The planned expansion of a program that diverts people accused of minor crimes from Nova Scotia's courtrooms will not fix long delays in an overburdened system, according to a Crown prosecutor in Halifax.

It's the growing number of major crimes like murder and weapons offences that slow the system down, not minor offences usually covered by the restorative justice program, said Rick Woodburn, president of the Canadian Association of Crown Counsel. The group represents the interests of Crown prosecutors and Crown civil lawyers across the country.

"They'll tote quick fixes, but ultimately we need the resources to make this thing work," Woodburn told CBC's Information Morning. 

"It's just a numbers game. If you have five cases and one judge, he can't hear all of them."

gottingen street shooting

A man died in hospital after being shot Monday night in a vehicle on Gottingen Street in Halifax. Woodburn said it's serious crimes like this that are bogging down the court system. (Elizabeth McMillan/CBC)

Restorative justice is a way of diverting people not charged with serious, violent or sexual crimes from the court system. It typically involves young offenders and victims reconciling their differences through face-to-face meetings or coming together as a group.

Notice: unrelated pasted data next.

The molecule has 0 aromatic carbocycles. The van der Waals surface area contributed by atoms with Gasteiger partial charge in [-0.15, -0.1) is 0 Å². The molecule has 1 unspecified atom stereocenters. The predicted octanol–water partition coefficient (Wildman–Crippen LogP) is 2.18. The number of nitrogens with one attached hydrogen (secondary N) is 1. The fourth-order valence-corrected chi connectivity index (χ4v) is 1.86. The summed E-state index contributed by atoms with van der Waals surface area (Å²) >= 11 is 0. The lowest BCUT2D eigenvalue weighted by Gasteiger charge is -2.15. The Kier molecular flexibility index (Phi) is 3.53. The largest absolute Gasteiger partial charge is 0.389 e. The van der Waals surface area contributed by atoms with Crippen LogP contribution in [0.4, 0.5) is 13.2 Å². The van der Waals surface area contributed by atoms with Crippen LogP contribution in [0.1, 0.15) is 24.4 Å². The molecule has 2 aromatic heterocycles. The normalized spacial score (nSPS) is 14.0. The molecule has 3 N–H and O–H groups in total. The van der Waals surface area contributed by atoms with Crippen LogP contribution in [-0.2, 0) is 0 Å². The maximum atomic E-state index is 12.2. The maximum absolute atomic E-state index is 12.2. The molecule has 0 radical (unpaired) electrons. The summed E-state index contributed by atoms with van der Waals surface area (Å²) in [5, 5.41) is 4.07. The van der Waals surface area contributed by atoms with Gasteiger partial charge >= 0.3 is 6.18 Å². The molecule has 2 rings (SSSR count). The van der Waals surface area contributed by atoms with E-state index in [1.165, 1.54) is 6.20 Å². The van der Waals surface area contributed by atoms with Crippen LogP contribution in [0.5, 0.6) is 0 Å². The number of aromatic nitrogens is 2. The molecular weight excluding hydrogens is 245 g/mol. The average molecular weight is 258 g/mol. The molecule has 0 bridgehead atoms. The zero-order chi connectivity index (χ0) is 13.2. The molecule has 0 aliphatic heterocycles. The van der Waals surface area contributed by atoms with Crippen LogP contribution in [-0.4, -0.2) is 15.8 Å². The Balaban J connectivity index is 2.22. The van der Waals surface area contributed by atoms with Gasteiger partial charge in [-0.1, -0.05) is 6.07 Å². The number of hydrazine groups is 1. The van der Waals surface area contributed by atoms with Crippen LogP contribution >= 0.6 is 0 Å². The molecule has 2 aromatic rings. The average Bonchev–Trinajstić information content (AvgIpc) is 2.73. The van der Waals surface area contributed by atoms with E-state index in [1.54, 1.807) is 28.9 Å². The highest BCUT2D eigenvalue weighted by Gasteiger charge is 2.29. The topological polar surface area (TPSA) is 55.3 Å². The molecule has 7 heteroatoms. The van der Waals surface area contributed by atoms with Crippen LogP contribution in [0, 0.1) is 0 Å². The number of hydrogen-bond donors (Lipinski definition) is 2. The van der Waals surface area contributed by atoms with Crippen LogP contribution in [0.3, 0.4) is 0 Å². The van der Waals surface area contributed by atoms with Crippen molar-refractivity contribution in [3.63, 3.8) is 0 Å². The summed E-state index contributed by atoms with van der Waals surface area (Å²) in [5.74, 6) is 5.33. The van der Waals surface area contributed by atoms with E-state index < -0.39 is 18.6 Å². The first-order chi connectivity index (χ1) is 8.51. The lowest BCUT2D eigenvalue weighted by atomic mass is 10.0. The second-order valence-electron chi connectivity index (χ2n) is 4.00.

Earlier this week, Justice Minister Diana Whalen said she was optimistic that expanding the program to include adults would keep some cases away from the court and relieve some of the pressure to get cases heard more quickly.

Serious crimes on the rise

Woodburn said that's not a fix. He said more time and effort are needed to address the rising number of major crimes.

Police

Halifax police guarded the entrance of 610 Washmill Lake Dr. for hours after a deadly shooting on Nov. 12. (Steve Berry/CBC)

In 2014-15, the Crown in Halifax prosecuted 24 homicides, 54 attempted murders and nearly 2,000 weapons charges. That's up from zero homicides, 14 attempted murders and about 1,000 weapons charges in 2006-07, said Woodburn.

"We just don't have the resources"

Along with the increase in serious crime, there's also a lot more evidence to sift through and more time being spent in court. 

At one time, a half-empty box of evidence sat on Woodburn's desk. Today there are six boxes of material for each homicide waiting to be examined. 

"There's more disclosure, electronic disclosure, expert reports that have to be gone through," he said.

"Impaired driving for example used to take a half day. They now take two days. Homicides that used to take two days or a week now take four to five weeks." 

Woodburn said the only way to solve the problem is to put more money into the justice system, hire more lawyers, court staff, judges and sheriffs. 

"Have they put money in? Yes. But have they put the money in to keep pace with the crimes that are being committed? No, they're not, it's clear. We just don't have the resources."